Doris Humphrey (1895-1958) is acknowledged as one of the greatest choreographers of the American modern dance movement of the twentieth century. Championed as an American modern dance pioneer, Humphrey is celebrated not only as a prolific choreographer but also as teacher, mentor and author. Her influence on dance continues to resonate in the works of those choreographers whom she touched and in those who have come after her.

Humphrey's book, The Art of Making Dances, is still used around the world as a guide for fledgling choreographers.

Her training began in childhood and she was encouraged to study music and all forms of dance. Her professional career began in 1913 as part of a Santa Fe Railroad vaudeville tour and four years later she traveled to Los Angeles to study at Denishawn School of Dancing and Related Arts, the enterprising school and company spearheaded by Ruth St. Denis and Ted Shawn.

While a Denishawn dancer, Humphrey performed all over America and Asia as a principal dancer in many of the extravagant Denishawn pageants and spectacles and in her own works, which she was encouraged to create. She remained with Denishawn until her abrupt departure in 1928.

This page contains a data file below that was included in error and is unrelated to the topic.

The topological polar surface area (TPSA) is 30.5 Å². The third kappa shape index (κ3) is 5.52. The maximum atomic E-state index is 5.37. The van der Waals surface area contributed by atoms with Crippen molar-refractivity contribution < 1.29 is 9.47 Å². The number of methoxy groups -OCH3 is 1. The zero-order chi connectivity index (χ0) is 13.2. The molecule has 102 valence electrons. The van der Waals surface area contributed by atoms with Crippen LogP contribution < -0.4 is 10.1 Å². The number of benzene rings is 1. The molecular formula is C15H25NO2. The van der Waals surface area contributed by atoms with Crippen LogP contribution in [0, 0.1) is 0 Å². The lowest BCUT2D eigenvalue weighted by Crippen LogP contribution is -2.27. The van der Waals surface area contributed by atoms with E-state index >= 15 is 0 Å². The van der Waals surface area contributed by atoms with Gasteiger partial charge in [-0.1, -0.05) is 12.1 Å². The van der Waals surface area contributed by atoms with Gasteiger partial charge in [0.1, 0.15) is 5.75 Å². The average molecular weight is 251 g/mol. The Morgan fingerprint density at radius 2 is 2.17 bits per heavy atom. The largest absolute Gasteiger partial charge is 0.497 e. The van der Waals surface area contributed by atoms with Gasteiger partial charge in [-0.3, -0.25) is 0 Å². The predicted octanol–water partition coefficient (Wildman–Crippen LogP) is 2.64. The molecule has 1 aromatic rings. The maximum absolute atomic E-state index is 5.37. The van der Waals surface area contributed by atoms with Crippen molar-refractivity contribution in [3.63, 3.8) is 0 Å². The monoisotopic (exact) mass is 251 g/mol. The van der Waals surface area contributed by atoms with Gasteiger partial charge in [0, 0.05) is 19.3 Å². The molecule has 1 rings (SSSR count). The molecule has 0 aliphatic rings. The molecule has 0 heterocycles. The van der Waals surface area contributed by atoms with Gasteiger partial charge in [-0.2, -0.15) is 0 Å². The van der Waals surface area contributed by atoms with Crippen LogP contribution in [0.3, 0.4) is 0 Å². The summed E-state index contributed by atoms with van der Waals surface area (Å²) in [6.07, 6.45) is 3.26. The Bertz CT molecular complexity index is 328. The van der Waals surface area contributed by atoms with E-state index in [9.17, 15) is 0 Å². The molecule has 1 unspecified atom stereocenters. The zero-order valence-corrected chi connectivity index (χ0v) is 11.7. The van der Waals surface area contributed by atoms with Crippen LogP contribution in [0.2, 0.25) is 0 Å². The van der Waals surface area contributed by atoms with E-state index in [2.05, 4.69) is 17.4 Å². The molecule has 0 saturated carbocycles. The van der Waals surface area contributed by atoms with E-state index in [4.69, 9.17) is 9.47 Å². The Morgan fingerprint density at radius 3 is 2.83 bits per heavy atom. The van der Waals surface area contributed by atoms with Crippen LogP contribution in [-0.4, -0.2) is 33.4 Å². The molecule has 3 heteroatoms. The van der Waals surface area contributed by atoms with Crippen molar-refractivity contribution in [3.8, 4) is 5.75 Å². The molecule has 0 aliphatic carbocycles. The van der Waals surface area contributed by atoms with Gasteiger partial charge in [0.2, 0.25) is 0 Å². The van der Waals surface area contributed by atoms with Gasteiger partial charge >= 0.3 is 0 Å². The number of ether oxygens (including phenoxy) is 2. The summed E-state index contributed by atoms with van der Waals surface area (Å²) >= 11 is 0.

Thereafter she broke new ground with her own works reflecting an American spirit. These works, revolutionary and different for their time, were crafted and based on her innate musical ability and sense of form. Much of her groundbreaking work was based on the principles of fall and recovery, utilizing the body's potential to travel between the polarities of balance and imbalance.

During this period she created some of the all-time hallmarks of the modern dance repertory and when arthritis forced her to retire from performing in 1946 she turned her attention to developing her protégé, José Limón, and his new company.

For the José Limón Dance Company she would create what are still regarded today as masterpieces, foremost among them Lament for Ignacio Sanchez Mejias, Ruins and Visions, Day on Earth, Ritmo Jondo, and Night Spell.

Central to Humphrey's approach to dance was her belief in its power to communicate the pathos, complexity and richness of life and to convey the deepest yet most subtle intricacies of human experience. Through motion and gesture, she used the human body as the eloquent narrator of that experience.